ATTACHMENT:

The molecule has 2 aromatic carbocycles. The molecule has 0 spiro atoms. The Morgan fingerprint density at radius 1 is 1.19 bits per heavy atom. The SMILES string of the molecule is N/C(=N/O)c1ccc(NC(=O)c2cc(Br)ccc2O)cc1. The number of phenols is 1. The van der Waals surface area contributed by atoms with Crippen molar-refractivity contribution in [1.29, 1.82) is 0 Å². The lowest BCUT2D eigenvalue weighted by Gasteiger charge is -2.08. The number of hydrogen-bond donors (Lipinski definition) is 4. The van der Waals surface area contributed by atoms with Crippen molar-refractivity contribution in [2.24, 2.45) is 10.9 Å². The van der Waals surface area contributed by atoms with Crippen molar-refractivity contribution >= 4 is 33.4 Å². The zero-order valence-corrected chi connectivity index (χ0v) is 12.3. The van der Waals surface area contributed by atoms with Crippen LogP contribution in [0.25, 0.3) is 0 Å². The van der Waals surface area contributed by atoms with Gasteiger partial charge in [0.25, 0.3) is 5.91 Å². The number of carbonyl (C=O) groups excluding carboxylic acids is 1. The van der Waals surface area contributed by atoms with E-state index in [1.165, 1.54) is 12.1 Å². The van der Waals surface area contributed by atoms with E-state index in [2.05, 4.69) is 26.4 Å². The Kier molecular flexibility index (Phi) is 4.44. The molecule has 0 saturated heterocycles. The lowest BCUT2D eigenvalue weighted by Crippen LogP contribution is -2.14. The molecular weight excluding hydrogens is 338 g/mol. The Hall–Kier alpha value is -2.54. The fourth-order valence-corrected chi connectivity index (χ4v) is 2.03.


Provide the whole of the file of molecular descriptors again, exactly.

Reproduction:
The molecule has 2 aromatic carbocycles. The molecule has 0 spiro atoms. The Morgan fingerprint density at radius 1 is 1.19 bits per heavy atom. The SMILES string of the molecule is N/C(=N/O)c1ccc(NC(=O)c2cc(Br)ccc2O)cc1. The number of phenols is 1. The van der Waals surface area contributed by atoms with Crippen molar-refractivity contribution in [1.29, 1.82) is 0 Å². The lowest BCUT2D eigenvalue weighted by Gasteiger charge is -2.08. The number of hydrogen-bond donors (Lipinski definition) is 4. The van der Waals surface area contributed by atoms with Crippen molar-refractivity contribution in [2.24, 2.45) is 10.9 Å². The van der Waals surface area contributed by atoms with Crippen molar-refractivity contribution >= 4 is 33.4 Å². The zero-order valence-corrected chi connectivity index (χ0v) is 12.3. The van der Waals surface area contributed by atoms with Crippen LogP contribution in [0.25, 0.3) is 0 Å². The van der Waals surface area contributed by atoms with Gasteiger partial charge in [0.25, 0.3) is 5.91 Å². The number of carbonyl (C=O) groups excluding carboxylic acids is 1. The van der Waals surface area contributed by atoms with E-state index in [1.165, 1.54) is 12.1 Å². The van der Waals surface area contributed by atoms with E-state index in [2.05, 4.69) is 26.4 Å². The Kier molecular flexibility index (Phi) is 4.44. The molecule has 0 saturated heterocycles. The lowest BCUT2D eigenvalue weighted by Crippen LogP contribution is -2.14. The molecular weight excluding hydrogens is 338 g/mol. The Hall–Kier alpha value is -2.54. The fourth-order valence-corrected chi connectivity index (χ4v) is 2.03.